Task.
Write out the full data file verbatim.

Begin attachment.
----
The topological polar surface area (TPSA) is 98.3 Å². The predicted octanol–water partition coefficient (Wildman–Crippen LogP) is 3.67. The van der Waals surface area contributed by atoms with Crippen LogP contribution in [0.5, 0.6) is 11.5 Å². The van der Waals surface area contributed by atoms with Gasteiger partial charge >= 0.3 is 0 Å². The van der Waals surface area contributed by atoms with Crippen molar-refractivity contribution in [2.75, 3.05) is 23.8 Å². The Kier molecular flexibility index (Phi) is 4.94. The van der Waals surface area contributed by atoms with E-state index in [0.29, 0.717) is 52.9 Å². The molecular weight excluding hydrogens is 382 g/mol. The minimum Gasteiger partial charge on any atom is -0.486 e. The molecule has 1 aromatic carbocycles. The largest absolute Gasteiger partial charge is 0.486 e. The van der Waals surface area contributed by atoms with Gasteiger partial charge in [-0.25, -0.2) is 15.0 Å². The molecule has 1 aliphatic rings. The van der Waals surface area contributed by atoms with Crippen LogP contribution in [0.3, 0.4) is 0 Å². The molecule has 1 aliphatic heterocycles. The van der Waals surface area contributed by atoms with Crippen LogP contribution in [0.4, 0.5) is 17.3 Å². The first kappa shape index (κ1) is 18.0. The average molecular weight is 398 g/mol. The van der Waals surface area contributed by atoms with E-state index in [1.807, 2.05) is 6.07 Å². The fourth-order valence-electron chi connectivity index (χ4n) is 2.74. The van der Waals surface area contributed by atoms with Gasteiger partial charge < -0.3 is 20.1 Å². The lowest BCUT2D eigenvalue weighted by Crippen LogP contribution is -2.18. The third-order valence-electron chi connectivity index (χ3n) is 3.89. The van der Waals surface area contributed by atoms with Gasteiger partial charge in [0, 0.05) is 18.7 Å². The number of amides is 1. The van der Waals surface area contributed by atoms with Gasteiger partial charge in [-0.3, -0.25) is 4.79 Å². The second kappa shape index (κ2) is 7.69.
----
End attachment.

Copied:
The topological polar surface area (TPSA) is 98.3 Å². The predicted octanol–water partition coefficient (Wildman–Crippen LogP) is 3.67. The van der Waals surface area contributed by atoms with Crippen LogP contribution in [0.5, 0.6) is 11.5 Å². The van der Waals surface area contributed by atoms with Gasteiger partial charge >= 0.3 is 0 Å². The van der Waals surface area contributed by atoms with Crippen molar-refractivity contribution in [2.75, 3.05) is 23.8 Å². The Kier molecular flexibility index (Phi) is 4.94. The van der Waals surface area contributed by atoms with E-state index in [0.29, 0.717) is 52.9 Å². The molecular weight excluding hydrogens is 382 g/mol. The minimum Gasteiger partial charge on any atom is -0.486 e. The molecule has 1 aromatic carbocycles. The largest absolute Gasteiger partial charge is 0.486 e. The van der Waals surface area contributed by atoms with Gasteiger partial charge in [-0.25, -0.2) is 15.0 Å². The molecule has 1 aliphatic rings. The van der Waals surface area contributed by atoms with Crippen LogP contribution in [0.3, 0.4) is 0 Å². The molecule has 1 aliphatic heterocycles. The van der Waals surface area contributed by atoms with Crippen LogP contribution in [0.4, 0.5) is 17.3 Å². The first kappa shape index (κ1) is 18.0. The average molecular weight is 398 g/mol. The van der Waals surface area contributed by atoms with E-state index in [1.807, 2.05) is 6.07 Å². The fourth-order valence-electron chi connectivity index (χ4n) is 2.74. The van der Waals surface area contributed by atoms with Gasteiger partial charge < -0.3 is 20.1 Å². The lowest BCUT2D eigenvalue weighted by Crippen LogP contribution is -2.18. The third-order valence-electron chi connectivity index (χ3n) is 3.89. The van der Waals surface area contributed by atoms with Gasteiger partial charge in [0, 0.05) is 18.7 Å². The number of amides is 1. The van der Waals surface area contributed by atoms with Gasteiger partial charge in [-0.3, -0.25) is 4.79 Å². The second kappa shape index (κ2) is 7.69.